The presence in archaeological sites of architectural elements composed of gypsum rocks (selenite, gypsarenite and gypsrudite) is helpful to reveal traces of ancient fires because a characteristic white layer develop on gypsum surfaces directly exposed to temperatures in excess of 100 °C. The white surface is generally up to a few centimetres thick and is the consequence of gypsum dehydration to form a mosaic of microcrystalline bassanite, soluble anhydrite and/or anhydrite, depending on the temperature. With the exception of anhydrite, all phases rehydrate rapidly back to gypsum because of atmospheric moisture and/or groundwater capillarity rise along the walls. The shape of the original gypsum crystal outline is still recognizable, but the rock fabric is now composed of a mosaic of secondary, white microcrystalline gypsum. Anhydrite may also be present if the surface temperature during the fire was in excess of about 252 °C. The final result of gypsum heating appears indistinguishable from natural dehydration, which may occur because of several geological processes, such as diagenesis and burial. In these cases, however, the white areas are massive or have nodular shapes and obviously formed before the rocks were quarried. Criteria to distinguish between artificial and natural dehydration are thus easily applicable. White surfaces caused by fires develop only on exposed face of blocks which were not shielded from the heat, are thin, and correlate across adjacent blocks showing different gypsum facies and crystal orientation. The geological survey of gypsum facies in the source outcrops may reveal the presence of natural dehydration features, which may be misinterpreted as the effect of fires. The spatial extent of correlable white surfaces in the buildings, their variable thickness and composition, may give indications on the severity of damages caused by fire events, providing significant informations to unravel the evolution of archaelogical sites.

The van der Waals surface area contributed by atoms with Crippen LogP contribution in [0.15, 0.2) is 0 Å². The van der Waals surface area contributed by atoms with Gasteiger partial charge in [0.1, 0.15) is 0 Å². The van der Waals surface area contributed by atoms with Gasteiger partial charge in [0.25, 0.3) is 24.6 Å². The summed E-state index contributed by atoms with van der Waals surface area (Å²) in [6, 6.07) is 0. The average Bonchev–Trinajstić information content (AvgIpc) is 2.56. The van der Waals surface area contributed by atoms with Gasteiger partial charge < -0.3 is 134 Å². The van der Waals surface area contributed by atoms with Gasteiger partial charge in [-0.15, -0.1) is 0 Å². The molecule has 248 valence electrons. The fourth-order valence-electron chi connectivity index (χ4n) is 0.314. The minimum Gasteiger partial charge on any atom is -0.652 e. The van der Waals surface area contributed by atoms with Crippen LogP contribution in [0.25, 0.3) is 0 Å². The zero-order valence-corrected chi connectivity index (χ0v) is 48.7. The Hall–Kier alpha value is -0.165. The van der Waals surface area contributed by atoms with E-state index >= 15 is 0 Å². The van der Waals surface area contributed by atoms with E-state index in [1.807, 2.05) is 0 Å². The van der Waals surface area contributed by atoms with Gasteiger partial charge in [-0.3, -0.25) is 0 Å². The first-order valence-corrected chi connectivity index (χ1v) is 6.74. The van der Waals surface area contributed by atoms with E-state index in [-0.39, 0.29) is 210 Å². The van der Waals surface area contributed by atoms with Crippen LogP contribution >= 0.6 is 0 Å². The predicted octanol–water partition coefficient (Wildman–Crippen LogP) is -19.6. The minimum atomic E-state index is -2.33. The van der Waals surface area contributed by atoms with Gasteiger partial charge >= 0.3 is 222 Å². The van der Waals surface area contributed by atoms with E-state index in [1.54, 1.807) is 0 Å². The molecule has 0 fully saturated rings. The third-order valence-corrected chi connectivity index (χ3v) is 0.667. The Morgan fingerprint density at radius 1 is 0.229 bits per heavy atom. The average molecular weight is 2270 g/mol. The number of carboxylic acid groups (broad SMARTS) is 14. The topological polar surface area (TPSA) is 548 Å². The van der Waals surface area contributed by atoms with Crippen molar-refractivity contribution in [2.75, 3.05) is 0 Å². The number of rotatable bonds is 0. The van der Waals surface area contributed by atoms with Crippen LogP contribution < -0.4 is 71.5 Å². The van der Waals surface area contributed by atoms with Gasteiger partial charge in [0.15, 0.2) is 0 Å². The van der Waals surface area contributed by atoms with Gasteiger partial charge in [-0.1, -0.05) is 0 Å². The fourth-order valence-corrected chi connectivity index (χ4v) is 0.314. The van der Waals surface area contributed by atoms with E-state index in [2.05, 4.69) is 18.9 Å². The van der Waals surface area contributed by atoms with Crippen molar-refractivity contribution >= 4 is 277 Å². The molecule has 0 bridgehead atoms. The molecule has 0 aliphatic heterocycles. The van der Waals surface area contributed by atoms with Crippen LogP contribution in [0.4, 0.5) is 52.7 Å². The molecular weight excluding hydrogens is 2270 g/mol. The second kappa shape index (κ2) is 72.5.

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|Data di pubblicazione:||2002|
|Titolo:||Recognition of ancient fires in archaeological sites containing gypsum rocks.|
|Autori interni:||LUGLI, Stefano|
|Titolo del libro:||VI International Conference of the Association for the Study of Marble and Other Stones in Antiquity|
|Collana:||Interdisciplinary studies on ancient stones|
|Appare nelle tipologie:||Capitolo/Saggio|
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